Wednesday, July 28, 2010


"Justice is a temporary thing that must at last come to an end; but the conscience is eternal and will never die." ~Martin Luther

A few years I had a job interview for the position that I now hold: High School History Teacher. The Principal asked me the final question, which was completely unexpected. He asked me to compare myself to any literary character, and explain the connection. Literary character? Me? But, I teach History. I had to think fast. Then, it came to me. Atticus Finch. For those of you who remember all those novels you had to read in high school, his name will be very familiar. For those of you who don't remember, Atticus is one of the main characters in the novel, "To Kill a Mockingbird". He plays the role of single father to two young children, and the city's young attorney, who is willing to fight for justice, regardless of the consequences. He is a determined, even stubborn man, who demands that right prevail, even if others feel that his position is futile, ignorant, or just plain wrong. Atticus Finch. They don't make people like that anymore....or do they? Turns out there is a jury in Spokane, Washington full of people with conviction like that of Atticus Finch.

Just yesterday, a verdict was handed down in a criminal court here in Spokane, Washington. I took particular interest in this case because it involved the young man who murdered a former student of mine. Nearly two and a half years ago, Sarah Clark, a kind, spirited, fun-loving senior in high school was brutally murdered by Justin Crenshaw. Justin had recently moved to the Spokane area to re-connect with a long-lost sister who happened to be one of Sarah's best friends. While we will never know the exact reason that Justin so viciously turned on Sarah and Tanner (another young man murdered at the scene that night), we know that two shining lights were forever extinguished at the hands of a disturbed individual.

I have watched the news for any information regarding this case and this young man since the day it happened. For every excuse that delayed the trial and every defense that was offered, I thought only of justice. I wanted justice for Sarah and Tanner. I wanted justice for the families who lost their children. I wanted justice for Justin so that he could somehow taste and comprehend the pain he caused and to agonize each day over the consequences of his actions.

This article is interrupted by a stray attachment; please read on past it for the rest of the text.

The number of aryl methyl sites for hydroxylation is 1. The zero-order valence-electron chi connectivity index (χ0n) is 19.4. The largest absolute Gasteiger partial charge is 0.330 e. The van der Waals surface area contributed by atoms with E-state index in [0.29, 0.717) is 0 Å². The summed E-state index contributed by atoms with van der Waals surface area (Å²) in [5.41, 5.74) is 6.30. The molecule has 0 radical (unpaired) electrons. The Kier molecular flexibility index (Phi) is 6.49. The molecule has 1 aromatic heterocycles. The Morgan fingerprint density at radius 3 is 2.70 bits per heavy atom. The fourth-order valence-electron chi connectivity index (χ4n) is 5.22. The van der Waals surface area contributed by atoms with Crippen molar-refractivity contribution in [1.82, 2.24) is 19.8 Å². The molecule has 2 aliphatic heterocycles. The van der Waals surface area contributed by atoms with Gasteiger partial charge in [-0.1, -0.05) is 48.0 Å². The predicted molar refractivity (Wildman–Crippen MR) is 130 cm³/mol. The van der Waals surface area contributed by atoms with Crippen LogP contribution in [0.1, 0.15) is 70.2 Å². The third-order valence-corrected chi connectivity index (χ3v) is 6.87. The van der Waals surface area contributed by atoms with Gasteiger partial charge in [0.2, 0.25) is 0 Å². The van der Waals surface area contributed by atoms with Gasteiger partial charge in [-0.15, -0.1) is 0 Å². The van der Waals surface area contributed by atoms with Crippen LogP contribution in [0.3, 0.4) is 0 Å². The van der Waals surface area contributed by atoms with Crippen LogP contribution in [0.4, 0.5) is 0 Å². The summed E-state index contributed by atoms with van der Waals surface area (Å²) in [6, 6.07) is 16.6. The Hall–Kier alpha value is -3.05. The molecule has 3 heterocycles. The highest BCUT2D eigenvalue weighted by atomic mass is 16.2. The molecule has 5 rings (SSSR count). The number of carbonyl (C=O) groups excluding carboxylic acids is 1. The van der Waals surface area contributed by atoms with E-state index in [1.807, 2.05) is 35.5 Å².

Justin's trial is over. He was found guilty of the two murders. The jury did the right thing. It seems that they wanted justice as much as the rest of us did. His only possible sentence will be life in prison without the possibility of parole. At last, there is some justice, I guess. Despite the fact that I knew he would be found guilty, though, I can't help but feel a sense of frustration and emptiness. He's guilty. The world knows that and he will be punished for it, but Sarah and Tanner are still dead. They will never experience life. Justin robbed them of that. It is so unfair. I know that in the end, God will be the final judge. He will dole out eternal justice for this young man. That is consolation that seems far away at best.

I hope that Justin's lifetime in prison will provide him with the opportunity to realize the damage he's caused. Justice will come when he falls to his knees, his soul full of guilt, when the realization of the consequences of his actions comes over him. That is my prayer. I pray that God will convict him of his sins and let him feel the depth of the pain that he has caused to so many people who were close to Sarah, Tanner and their families. Through that guilt, perhaps some small measure of justice can be done.

Rest in peace and paradise, Sarah and Tanner. You will always be missed and never be forgotten .